La Biblia, ó el Antiguo y Nuevo Testamento, Traducidos en Espanol.

HMS BEAGLE. ; STOKES John Lort. (1825.)

£19500.00 

A BIBLE ON THE BEAGLE

8vo. Contemporary blindstamped calf, worn but holding, ownership inscription to front free endpaper, some minor dampstaining and spotting. 585, [1], [iv], 188pp. London, Samuel Bagster,

A wonderful survival from the most important scientific voyage of the nineteenth century. John Lort Stokes' Spanish bible, taken on the Beagle while conducting a survey of South American waters.

 

If anyone might be considered a veteran of the Beagle, it is Stokes. Commencing as a fourteen-year-old midshipman and finishing as Commander, he served every level of his profession on this one ship. "In October 1825 he was sent to the Beagle, then fitting out under Commander Pringle Stokes, for surveys in South American waters, in company with the Adventure, commanded by Captain Philip Parker King. On the death of Commander King in November 1828, Robert FitzRoy was promoted, and Stokes served with him until the return of the Beagle to England in 1830, and again, when the Beagle was recommissioned, from 1831 to 1836, during which period Charles Darwin was naturalist on board" (ODNB). In 1841, Stokes succeeded Wickham as her commander. He remained on board the Beagle until 1843, an astonishing eighteen years.

 

The first voyage of the Beagle (1826-30) carried "particular instructions to check longitudes as far as Montevideo, and then to survey from Cape San Antonio to the south, including the Río de la Plata, Tierra del Fuego and along western coast as far as Isla de Chiloé" (Howgego, K13). The second voyage (1831-1836), the circumnavigation on which Charles Darwin also sailed, commenced with a continuation of of the South American survey before crossing the Pacific. As assistant surveyor, Stokes would have expected to speak Spanish with government officials as well as local sailors he encountered on the voyage. He clearly intended to improve his language skills via reading a familiar text such as the Bible.

 

There was, of course, another reason for Stokes to have specifically taken a Spanish-language bible. In his excellent book Mariners Be Warned!, Marsden Hordern notes that Stokes' attitude toward Christianity was similar "to many service officers, explorers and civil administrators. As agents of Pax Brittania they felt it a duty - indeed a divine right - to promote the spread of Christian knowledge, seeing themselves as servants of God whose interests seemed at times closely identified with those of the Colonial Office. This evangelical zeal was not often deflected by doubts as to whether the heathen might have something to teach as well as learn ..." But this is too blunt a depiction of Stokes, whose Christianity was both committed and sympathetic, rather than a mere instrument of Empire.

 

Stokes was surely pleased when, after the dreadful suicide of Pringle Stokes (no relation) at Port Famine, command of the Beagle was given to Robert FitzRoy, a dedicated Christian. There was even a faint missionary aspect to the second voyage: one of their instructions while in South America was to return "the three native Fuegians brought back from [the] previous voyage and educated in England and, with the aid of a British missionary, ... develop an outpost in Tierra del Fuego" (Howgego, F10).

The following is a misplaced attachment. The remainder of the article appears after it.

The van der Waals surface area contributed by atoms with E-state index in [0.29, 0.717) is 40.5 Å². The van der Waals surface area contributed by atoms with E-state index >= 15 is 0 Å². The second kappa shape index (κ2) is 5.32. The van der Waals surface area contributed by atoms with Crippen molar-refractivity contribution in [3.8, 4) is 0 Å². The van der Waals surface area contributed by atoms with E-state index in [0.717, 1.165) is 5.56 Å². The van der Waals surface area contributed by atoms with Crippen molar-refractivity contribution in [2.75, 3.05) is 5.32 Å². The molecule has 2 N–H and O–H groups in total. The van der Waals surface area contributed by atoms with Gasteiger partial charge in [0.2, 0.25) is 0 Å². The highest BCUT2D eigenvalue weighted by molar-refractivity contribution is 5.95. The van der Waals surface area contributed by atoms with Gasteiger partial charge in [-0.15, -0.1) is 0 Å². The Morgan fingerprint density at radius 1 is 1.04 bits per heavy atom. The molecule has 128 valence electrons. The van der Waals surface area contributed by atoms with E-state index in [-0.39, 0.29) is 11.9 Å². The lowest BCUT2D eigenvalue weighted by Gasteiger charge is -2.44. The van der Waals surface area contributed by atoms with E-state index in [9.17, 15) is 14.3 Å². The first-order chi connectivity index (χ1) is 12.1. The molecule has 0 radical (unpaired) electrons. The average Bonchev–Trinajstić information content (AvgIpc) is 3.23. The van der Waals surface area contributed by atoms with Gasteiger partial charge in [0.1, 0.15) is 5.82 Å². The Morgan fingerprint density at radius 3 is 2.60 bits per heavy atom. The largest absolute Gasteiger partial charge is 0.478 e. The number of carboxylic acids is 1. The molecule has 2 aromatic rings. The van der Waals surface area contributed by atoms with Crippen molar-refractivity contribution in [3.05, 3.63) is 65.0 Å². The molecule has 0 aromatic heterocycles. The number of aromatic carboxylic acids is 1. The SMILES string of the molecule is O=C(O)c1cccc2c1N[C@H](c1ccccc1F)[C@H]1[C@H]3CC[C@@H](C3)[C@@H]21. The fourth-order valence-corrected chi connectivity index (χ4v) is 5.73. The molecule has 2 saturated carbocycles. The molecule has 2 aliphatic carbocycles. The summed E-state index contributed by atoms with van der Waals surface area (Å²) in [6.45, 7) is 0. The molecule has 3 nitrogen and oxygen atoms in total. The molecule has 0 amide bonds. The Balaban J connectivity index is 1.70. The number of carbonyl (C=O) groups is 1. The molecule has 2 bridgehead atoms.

All of which establishes a remarkable context for the fact that, on this second voyage, Stokes shared a cabin with Charles Darwin. It was, of course, by investigating the New World that Darwin developed his theory of evolution.

 

On the five-year voyage, the two men got to know each other well. A sense of the warm relationship between Stokes and Darwin can be gleaned from Stokes' remarks in the Morning Post just days after Darwin's death: "Perhaps no one can better testify to his early and most trying labours than myself. We worked together for several years at the same table in the poop cabin of the Beagle during her celebrated voyage, he with his microscope and myself at the charts. It was often a very lively end of the little craft, and distressingly so to my old friend, who suffered greatly from sea-sickness. After, perhaps an hour's work he would say to me, 'Old fellow, I must take the horizontal for it,' that being the best relief position from ship motion; a stretch out on one side of the table for some time would enable him to resume his labours for a while, when he again had to lie down."

 

They maintained a friendship and correspondence after Darwin left the Beagle. Indeed, in 1839 while surveying the coast of northern Australia, Stokes named Darwin in his old cabin-mate's honour. Darwin read the proofs of Stokes' Discoveries in Australia (London, 1846).

 

Of all the relics from the Beagle, this is surely one of the most evocative. The results of this voyage, and Darwin's theory of evolution which sprang from it, completed the scientific journey commenced by Copernicus three hundred years prior.

 

In the 1820s, S. Bagster published a series of bibles in different languages including Italian, German, Latin, Greek, Hebrew and Spanish. The series was called "Biblia Polyglotta."

 

Hordern, M., Mariners are Warned! John Lort Stokes and HMS Beagle in Australia 1837-1843 (Melbourne, 1989), p.115; Howgego II, F10 & K13.

Stock Code: 233850

close zoom-in zoom-out close zoom